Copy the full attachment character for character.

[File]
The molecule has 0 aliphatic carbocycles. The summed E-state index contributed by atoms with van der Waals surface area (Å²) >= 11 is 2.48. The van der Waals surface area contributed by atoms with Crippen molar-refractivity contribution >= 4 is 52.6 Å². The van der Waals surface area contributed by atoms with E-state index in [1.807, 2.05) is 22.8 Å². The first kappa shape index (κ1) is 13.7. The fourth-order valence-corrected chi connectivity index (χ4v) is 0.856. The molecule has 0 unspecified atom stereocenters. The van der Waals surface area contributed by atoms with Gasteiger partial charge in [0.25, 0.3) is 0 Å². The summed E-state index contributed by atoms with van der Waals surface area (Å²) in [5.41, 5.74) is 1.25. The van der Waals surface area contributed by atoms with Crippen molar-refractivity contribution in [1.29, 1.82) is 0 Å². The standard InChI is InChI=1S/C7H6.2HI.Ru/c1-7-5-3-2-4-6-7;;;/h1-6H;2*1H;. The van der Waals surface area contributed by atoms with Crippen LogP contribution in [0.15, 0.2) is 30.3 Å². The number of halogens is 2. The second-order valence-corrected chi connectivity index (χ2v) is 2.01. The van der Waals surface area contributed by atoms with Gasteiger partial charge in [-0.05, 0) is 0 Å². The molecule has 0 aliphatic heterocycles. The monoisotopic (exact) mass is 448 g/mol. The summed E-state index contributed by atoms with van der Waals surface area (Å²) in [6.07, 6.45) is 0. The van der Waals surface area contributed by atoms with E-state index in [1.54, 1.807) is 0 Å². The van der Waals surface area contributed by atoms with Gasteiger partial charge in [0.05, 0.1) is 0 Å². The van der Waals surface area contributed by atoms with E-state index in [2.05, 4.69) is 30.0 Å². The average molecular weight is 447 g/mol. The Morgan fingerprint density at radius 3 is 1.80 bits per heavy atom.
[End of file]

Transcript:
The molecule has 0 aliphatic carbocycles. The summed E-state index contributed by atoms with van der Waals surface area (Å²) >= 11 is 2.48. The van der Waals surface area contributed by atoms with Crippen molar-refractivity contribution >= 4 is 52.6 Å². The van der Waals surface area contributed by atoms with E-state index in [1.807, 2.05) is 22.8 Å². The first kappa shape index (κ1) is 13.7. The fourth-order valence-corrected chi connectivity index (χ4v) is 0.856. The molecule has 0 unspecified atom stereocenters. The van der Waals surface area contributed by atoms with Gasteiger partial charge in [0.25, 0.3) is 0 Å². The summed E-state index contributed by atoms with van der Waals surface area (Å²) in [5.41, 5.74) is 1.25. The van der Waals surface area contributed by atoms with Crippen molar-refractivity contribution in [1.29, 1.82) is 0 Å². The standard InChI is InChI=1S/C7H6.2HI.Ru/c1-7-5-3-2-4-6-7;;;/h1-6H;2*1H;. The van der Waals surface area contributed by atoms with Crippen LogP contribution in [0.15, 0.2) is 30.3 Å². The number of halogens is 2. The second-order valence-corrected chi connectivity index (χ2v) is 2.01. The van der Waals surface area contributed by atoms with Gasteiger partial charge in [-0.05, 0) is 0 Å². The molecule has 0 aliphatic heterocycles. The monoisotopic (exact) mass is 448 g/mol. The summed E-state index contributed by atoms with van der Waals surface area (Å²) in [6.07, 6.45) is 0. The van der Waals surface area contributed by atoms with E-state index in [1.54, 1.807) is 0 Å². The van der Waals surface area contributed by atoms with Gasteiger partial charge in [0.05, 0.1) is 0 Å². The van der Waals surface area contributed by atoms with E-state index in [2.05, 4.69) is 30.0 Å². The average molecular weight is 447 g/mol. The Morgan fingerprint density at radius 3 is 1.80 bits per heavy atom.